[0045] After the initial state, yard schedule, costs of NSM's, and the other information utilized by the parking management algorithm are determined, system 10 enumerates possible future railyard states based on evaluation of the initial railyard state and a yard schedule. Next system 10 examines each possible future railyard state wherein a cost and a time based efficiency of each possible future state is calculated.

[0046] Finally, the parking management algorithm optimizes costs and efficiency of each future state and determines an optimal present locomotive placement option. The optimal placement option is determined by comparing the costs of NSM's with the costs of delayed locomotive consist departure, by applying specific railyard locomotive management objectives and rules, and selecting the present placement option that will provide future states that the most closely fulfills the management objectives and rules. In one embodiment, management objectives include such things as, assembling an outbound train as scheduled, delivering the outbound train as scheduled, reducing labor involved in assembling and delivering the outbound train, and reducing delays in locomotive servicing. Thus, the parking decisions at any moment are based on an assessment of future state, utilizing specific criteria to sort through current parking options, both present and future, in order to assess the sum of immediate and future parking costs.

[0047] In an exemplary embodiment, management rules include parking yard management rules and service yard management rules. The parking yard management rules include such things as executing locomotive pull-forwards when there is a reduced number of locomotives on an affected track, maintaining an order of locomotives on each parking track such that locomotives for later outbound locomotive consists are parked behind locomotives for earlier outbound locomotive consists, and parking a lead locomotive for an outbound locomotive consist on a parking track such that the lead locomotive is in front of other locomotives parked on the same track that are allocated for the same outbound locomotive consist.

[0048] Locomotives due for service create a separate queuing problem, which is jointly handled with locomotive parking. As in the case of parking, the order in which locomotives are serviced affects the time at which they are available, and the general process of queuing them before and after service entails some inefficiencies. For example, a service shop may or may not have multiple bays, and the bays may or may not be served by separate lead-in tracks and separate tracks at the output of the shop. Thus, service yard management rules for making decisions as to order of service will be very specific to the service and parking facilities of a given yard. In an exemplary embodiment, the service yard management rules include such things as positioning a locomotive in a queue for service on a lead-in track to a service bay that provides the appropriate service, positioning locomotives in queue on a lead-in track in an order that allows servicing of each locomotive to be completed before each locomotive is scheduled for assembly in an outbound locomotive consist, and scheduling short service activities before long service activities when scheduling conflicts are not at issue. In other embodiments, other service yard management rules apply, based on the specifics of the service shop and railyard.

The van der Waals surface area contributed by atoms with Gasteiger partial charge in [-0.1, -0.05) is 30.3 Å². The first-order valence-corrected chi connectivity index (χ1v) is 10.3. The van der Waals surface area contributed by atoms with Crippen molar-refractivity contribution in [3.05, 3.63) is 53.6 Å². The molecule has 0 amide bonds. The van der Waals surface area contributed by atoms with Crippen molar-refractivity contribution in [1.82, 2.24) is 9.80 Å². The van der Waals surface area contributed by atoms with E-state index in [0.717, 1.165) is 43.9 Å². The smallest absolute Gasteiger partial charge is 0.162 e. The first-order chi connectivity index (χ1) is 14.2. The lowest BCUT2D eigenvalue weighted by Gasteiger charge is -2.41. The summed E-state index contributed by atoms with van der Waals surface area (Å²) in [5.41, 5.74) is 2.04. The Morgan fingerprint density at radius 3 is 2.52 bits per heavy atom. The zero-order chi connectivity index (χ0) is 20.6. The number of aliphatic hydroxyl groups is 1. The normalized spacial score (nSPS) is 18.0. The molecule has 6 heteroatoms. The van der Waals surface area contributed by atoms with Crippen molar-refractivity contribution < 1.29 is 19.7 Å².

[0049] In order to determine an optimal present locomotive placement option, the locomotive parking management algorithm must evaluate each possible future parking configuration. In one embodiment, the algorithm applies a simple branching process, beginning with an enumeration of all possible present options, and then examining all possible future states, which might arise from each present option.

[0050] For example, if a railyard has four incoming locomotives and ten available parking slots there are,

N(1)=14!/(4!10!)=1001 possible parking arrangements.

[0051] If one of these parking arrangements is selected, and later two locomotives are assembled in an outbound train, and three more locomotives arrive with a second inbound train. Then at this time there will be,

N(2)=12!/(3!9!)=220 possible parking arrangements.

[0052] Furthermore, if a second outbound train departs, the next sequence of four incoming locomotives gives rise to,

N(3)=14!/(4!10!)=1001 possible parking arrangements.

[0053] Therefore, considering all possible parking arrangements for the first three inbound trains, the locomotive parking management algorithm must evaluate,

(1001)(1001)(220)=220,440,220 possible combinations.

[0054] There are many possible techniques that are applicable to calculate the number of possible future states. The branching process shown above is by way of example only, and is not intended to limit the possible techniques used by the locomotive parking management algorithm to evaluate future states.